Internet scammers exploit Olympic Games
If you read our blog regularly, you must have noticed that we have been concentrating on security a lot more lately. It is true, that the most common problem people refer to our Computer Repair and IT Support London Service with is virus/malware infections and Internet frauds. Unfortunately, quite often people start seeking for help when it is too late. To prevent this from happening we are going to dedicate quite a number of our future articles to Internet frauds. Stay tuned.
“Oh, I have an antivirus on my computer. Surely I’ll be safe.”
Just like a bulletproof jacket won’t save you if you decide to lick a main power outlet, antivirus provides little protection in cases where common sense is required. You won’t believe the number of people who come to us saying “Somebody phoned me introducing themselves as BT technical staff/ Microsoft Engineer/ you name it, asking for my email account details/ banking details/ remote access to my computer. And I gave it to them”. Don’t be fooled!
Lately, cybercriminals are actively exploiting upcoming series of Olympic Games in Rio de Janeiro in order to steal people’s money and private information. Kaspersky Lab reports that majority of those scammers employ spamming techniques and fake retail services.
The “classical” story goes like this. You receive an email notifying that you have won a ticket. They kindly ask you to fill a form, providing your personal details. Send you a fake ticket and suggest you to bring your friend or book the flight and accommodation offering a generous discount.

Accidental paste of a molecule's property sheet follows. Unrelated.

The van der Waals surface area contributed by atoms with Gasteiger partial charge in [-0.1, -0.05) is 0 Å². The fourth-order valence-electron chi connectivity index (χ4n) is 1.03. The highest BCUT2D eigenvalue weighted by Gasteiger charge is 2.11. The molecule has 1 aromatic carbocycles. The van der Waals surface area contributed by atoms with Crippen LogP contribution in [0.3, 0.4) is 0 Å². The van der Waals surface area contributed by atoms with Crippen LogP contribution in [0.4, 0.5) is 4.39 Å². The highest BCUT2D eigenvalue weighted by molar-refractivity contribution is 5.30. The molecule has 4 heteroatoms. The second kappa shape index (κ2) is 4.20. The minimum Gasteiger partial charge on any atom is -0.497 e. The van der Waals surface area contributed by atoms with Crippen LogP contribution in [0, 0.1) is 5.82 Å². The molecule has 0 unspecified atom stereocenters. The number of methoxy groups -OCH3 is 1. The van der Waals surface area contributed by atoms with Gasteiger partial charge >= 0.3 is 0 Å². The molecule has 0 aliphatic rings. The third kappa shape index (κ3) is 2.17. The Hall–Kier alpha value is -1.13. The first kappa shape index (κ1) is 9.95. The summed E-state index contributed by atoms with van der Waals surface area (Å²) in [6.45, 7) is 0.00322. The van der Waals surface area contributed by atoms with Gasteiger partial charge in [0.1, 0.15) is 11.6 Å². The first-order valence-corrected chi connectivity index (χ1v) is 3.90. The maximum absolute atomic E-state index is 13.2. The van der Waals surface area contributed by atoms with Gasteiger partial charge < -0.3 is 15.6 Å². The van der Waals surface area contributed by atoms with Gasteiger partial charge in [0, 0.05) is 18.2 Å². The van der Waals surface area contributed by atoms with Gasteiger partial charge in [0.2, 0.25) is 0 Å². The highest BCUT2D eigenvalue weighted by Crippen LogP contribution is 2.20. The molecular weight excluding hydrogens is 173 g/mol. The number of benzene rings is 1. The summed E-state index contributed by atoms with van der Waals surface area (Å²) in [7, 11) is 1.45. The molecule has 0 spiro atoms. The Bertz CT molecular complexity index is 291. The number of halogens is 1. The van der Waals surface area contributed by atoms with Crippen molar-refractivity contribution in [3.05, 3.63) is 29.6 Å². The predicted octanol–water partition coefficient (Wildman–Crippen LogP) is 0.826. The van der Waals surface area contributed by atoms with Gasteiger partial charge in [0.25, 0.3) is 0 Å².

Another effective tool for stealing money you work sweat and blood for – fake web-retail services. You get on a website that looks very much like genuine ticket retailer. Check the address bar that shows https:// in front of the web-address, indicating the presence of SSL certificate, and proceed with buying the ticket. What actually happens is that creator of a fake web-retail service purchases the cheapest SSL certificate, that allows protected data transmission between your computer and recipient. However, it does not change the fact that there is a “bad guy” on the other end.
Experts from Kaspersky Labs recommend avoiding purchasing the tickets from sources provided to you via email advertisement or banners on the Internet. And if you struggle to restrain from sudden purchases, keep a separate bank card with limited funds stored on that card for Internet purchases. If somebody manages to intercept you card details, you will not suffer serious financial losses.